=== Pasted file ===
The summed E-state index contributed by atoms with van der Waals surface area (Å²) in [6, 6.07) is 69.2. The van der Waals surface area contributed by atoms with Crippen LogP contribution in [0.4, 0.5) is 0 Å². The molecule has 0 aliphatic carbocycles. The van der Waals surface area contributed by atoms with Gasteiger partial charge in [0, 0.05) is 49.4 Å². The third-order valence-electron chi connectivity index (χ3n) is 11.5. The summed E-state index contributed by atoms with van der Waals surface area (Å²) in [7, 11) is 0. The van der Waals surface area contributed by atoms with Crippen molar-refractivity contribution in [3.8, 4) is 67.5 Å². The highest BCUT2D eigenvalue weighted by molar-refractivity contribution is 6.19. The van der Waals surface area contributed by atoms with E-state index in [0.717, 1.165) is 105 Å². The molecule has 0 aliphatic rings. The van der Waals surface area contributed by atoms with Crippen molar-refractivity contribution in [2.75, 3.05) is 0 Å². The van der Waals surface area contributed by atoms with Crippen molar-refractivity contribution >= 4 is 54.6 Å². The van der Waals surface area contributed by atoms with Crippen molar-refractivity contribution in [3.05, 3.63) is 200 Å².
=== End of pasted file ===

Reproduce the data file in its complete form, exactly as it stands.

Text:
The summed E-state index contributed by atoms with van der Waals surface area (Å²) in [6, 6.07) is 69.2. The van der Waals surface area contributed by atoms with Crippen LogP contribution in [0.4, 0.5) is 0 Å². The molecule has 0 aliphatic carbocycles. The van der Waals surface area contributed by atoms with Gasteiger partial charge in [0, 0.05) is 49.4 Å². The third-order valence-electron chi connectivity index (χ3n) is 11.5. The summed E-state index contributed by atoms with van der Waals surface area (Å²) in [7, 11) is 0. The van der Waals surface area contributed by atoms with Crippen molar-refractivity contribution in [3.8, 4) is 67.5 Å². The highest BCUT2D eigenvalue weighted by molar-refractivity contribution is 6.19. The van der Waals surface area contributed by atoms with E-state index in [0.717, 1.165) is 105 Å². The molecule has 0 aliphatic rings. The van der Waals surface area contributed by atoms with Crippen molar-refractivity contribution in [2.75, 3.05) is 0 Å². The van der Waals surface area contributed by atoms with Crippen molar-refractivity contribution >= 4 is 54.6 Å². The van der Waals surface area contributed by atoms with Crippen molar-refractivity contribution in [3.05, 3.63) is 200 Å².